In two congressional hearings Wednesday, FBI Director James Comey urged tech companies to work with law enforcement agencies so that encryption on consumer devices won’t hinder criminal and terrorist investigations.
Mr. Comey told senators that encryption allows criminal suspects to cloak their communications – which he refers to as “going dark” — in a way that eludes agents and has the potential to harm public safety and national security. Therefore, he said, the government should have some way to access data protected by encryption.
“If we intercept data in motion between two encrypted devices across an encrypted mobile app, we can’t break it,” Comey said. "On the current course and current speed, my ability to discharge my No. 1 responsibility would be materially diminished in the not too distant future. It’s certainly diminished today.”
Growing calls by Obama administration officials such as Comey and Adm. Mike Rogers, head of the National Security Agency, for technology companies to allow the government access to private data has set off a fierce debate within the technology community over the use of encryption. Privacy experts and tech executives have repeatedly said that weakening encryption to give government access to data would compromise privacy safeguards for all users.
But Comey said he wants to work with American technology companies so that customers will be able to use encryption and tech companies can still comply with warrants to give investigators access users' information. Current encryption on mobile devices means only the user can access the encrypted data. The tech companies that manufacture the hardware can’t unlock it even if they wanted to.
Still, Comey told the Senate Intelligence Committee in the afternoon, he wants to start a “conversation” on how to create some form of law enforcement access to encryption. “The innovation is here, the energy is here, the infrastructure is here, what we do here will set the tone and the pattern for the rest of the world.”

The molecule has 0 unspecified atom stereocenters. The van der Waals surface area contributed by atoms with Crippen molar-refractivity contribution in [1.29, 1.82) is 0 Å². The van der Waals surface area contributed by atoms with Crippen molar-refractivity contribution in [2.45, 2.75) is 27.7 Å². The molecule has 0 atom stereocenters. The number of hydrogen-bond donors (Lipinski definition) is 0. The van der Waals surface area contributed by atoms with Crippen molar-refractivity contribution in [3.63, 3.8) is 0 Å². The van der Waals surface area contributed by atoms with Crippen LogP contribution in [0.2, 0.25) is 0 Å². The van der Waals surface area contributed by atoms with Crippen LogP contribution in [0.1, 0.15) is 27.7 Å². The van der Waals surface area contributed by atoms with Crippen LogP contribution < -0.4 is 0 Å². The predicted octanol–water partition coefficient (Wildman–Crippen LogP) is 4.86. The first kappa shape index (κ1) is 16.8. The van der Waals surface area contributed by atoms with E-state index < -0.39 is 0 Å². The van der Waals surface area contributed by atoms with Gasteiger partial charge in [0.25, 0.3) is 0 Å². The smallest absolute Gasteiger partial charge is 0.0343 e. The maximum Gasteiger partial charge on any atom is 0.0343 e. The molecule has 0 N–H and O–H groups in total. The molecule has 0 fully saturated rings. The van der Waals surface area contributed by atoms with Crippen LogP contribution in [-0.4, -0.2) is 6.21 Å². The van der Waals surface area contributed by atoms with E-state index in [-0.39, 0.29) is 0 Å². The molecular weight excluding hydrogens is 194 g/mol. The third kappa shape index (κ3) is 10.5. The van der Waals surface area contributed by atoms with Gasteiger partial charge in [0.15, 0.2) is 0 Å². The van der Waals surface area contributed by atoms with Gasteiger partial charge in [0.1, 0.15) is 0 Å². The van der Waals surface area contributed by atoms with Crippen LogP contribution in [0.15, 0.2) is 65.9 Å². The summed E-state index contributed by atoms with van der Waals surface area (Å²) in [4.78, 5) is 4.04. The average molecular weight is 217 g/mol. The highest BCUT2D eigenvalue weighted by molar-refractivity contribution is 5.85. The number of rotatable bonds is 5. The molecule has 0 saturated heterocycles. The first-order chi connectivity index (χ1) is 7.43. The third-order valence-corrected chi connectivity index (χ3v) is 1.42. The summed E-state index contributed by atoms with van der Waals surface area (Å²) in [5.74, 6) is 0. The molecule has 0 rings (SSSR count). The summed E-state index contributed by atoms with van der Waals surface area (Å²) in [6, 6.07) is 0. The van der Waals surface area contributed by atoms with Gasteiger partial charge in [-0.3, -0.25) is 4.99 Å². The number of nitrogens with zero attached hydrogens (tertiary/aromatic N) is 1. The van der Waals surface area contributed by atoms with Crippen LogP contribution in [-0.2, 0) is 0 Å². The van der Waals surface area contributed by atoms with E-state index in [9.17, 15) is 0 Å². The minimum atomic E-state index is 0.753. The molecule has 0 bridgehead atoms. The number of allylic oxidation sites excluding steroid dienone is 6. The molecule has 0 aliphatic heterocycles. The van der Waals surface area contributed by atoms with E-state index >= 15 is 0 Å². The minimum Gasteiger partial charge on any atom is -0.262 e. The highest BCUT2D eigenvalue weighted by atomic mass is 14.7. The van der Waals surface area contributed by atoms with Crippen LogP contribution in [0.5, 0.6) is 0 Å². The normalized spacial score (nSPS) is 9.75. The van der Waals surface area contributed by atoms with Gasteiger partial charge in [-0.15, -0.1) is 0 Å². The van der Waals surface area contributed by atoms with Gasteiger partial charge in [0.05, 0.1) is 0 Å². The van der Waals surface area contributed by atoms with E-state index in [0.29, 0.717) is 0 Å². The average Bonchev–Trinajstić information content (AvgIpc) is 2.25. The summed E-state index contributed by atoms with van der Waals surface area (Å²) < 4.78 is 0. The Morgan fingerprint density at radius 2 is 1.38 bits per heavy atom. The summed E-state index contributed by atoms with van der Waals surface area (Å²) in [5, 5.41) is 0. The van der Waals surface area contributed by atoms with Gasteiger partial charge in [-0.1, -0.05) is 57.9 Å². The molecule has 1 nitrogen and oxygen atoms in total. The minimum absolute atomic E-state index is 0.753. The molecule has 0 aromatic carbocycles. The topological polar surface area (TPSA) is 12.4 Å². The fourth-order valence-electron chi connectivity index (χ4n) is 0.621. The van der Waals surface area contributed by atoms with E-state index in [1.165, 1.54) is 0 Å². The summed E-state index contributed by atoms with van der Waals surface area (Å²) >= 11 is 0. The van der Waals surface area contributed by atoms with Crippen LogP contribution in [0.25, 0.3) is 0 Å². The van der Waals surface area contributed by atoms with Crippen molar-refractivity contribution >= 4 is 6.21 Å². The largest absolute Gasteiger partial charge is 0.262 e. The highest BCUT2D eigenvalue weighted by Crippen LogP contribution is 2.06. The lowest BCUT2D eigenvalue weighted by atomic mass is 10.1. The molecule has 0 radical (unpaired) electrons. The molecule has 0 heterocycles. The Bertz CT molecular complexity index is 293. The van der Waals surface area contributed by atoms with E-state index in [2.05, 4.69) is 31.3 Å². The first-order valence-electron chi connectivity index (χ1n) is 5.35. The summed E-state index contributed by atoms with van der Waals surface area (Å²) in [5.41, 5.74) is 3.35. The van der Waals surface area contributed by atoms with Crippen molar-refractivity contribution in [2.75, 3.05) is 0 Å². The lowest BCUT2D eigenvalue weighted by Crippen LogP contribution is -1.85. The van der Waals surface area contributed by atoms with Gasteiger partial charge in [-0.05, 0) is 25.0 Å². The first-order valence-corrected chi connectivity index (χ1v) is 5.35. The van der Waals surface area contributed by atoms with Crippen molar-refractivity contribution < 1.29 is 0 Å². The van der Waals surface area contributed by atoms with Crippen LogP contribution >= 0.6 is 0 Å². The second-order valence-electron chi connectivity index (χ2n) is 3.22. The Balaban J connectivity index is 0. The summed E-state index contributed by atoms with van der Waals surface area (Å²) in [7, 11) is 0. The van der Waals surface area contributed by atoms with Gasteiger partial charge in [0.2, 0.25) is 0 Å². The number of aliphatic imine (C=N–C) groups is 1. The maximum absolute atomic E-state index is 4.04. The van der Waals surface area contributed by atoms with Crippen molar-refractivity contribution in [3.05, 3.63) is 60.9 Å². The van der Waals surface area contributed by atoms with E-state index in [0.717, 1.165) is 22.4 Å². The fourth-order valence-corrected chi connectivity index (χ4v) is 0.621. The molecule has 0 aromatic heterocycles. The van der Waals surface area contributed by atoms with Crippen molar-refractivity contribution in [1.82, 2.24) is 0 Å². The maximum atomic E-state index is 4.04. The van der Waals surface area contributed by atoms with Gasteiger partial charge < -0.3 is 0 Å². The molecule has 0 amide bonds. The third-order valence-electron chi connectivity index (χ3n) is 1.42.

Deputy US Attorney General Sally Yates, who testified alongside Comey at Wednesday morning’s Senate Judiciary Committee hearing, said the government is not asking for so-called "back doors" into encryption.
“What we are seeking,” she said, “is to be able to work with the industry such that the companies themselves will be able to retain an ability to be able to access the information and to provide that information to us with lawful court orders."
Matthew Green, a Johns Hopkins University cryptographer, says allowing companies to implement solutions to give law enforcement data access has problems. Letting companies have a key to encrypted data could create new vulnerabilities in encryption as well as additional security risk for the companies and individual customers.
Even if companies were able to produce such a solution, it may prove too technically challenging to smaller tech firms and app makers, Dr. Green said.
"I trust Apple, I trust Google, but smaller companies with only five people don’t have cryptography experts and won’t be able to get it right,” he said. “My guess is many companies will determine that getting end-to-end encryption to work will increase liability, and say no to encryption," said Green, who was one of several respected cryptographers and security researchers who coauthored a report released Tuesday outlining the security risks in allowing government access to secure data.
Unlike a previous House hearing on the issue of encryption, in which one congressman called the notion of giving law enforcement access to secured data “technologically stupid,” senators largely approached the issue today without vitriol, though Sen. Ron Wyden (D) of Oregon suggested that the government may not be coping with issues of cryptography if it weren't for the National Security Agency revelations about its surveillance program. After those programs were revealed by NSA leaker Edward Snowden, tech companies took steps to strengthen security measures on their devices.
“As we start this debate, I want to emphasize how exactly we got here. Executive branch agencies are now dealing with a problem they largely created,” said Senator Wyden.
Comey didn't offer any evidence regarding FBI investigations thwarted by strong encryption technology. At a separate Judiciary Committee panel Wednesday, Cyrus Vance Jr., a New York district attorney representing Manhattan, provided the only concrete statistics on how many times mobile encryption had prevented law enforcement from accessing data during an investigation. Over the past six months, he said investigators couldn’t access data on 72 out of 92 iPhones running the latest version of Apple's mobile operating system.
Yet, Comey suggested that most “ordinary folks” aren’t interested in having phones with strong encryption. “I don’t exactly know where the great demand for this is coming from,” he said. “I don’t know ordinary folks who say, ‘I want a phone that can’t be opened even if an American judge finds that it ought to be opened because it’s really important.'"
The original version of this story was updated.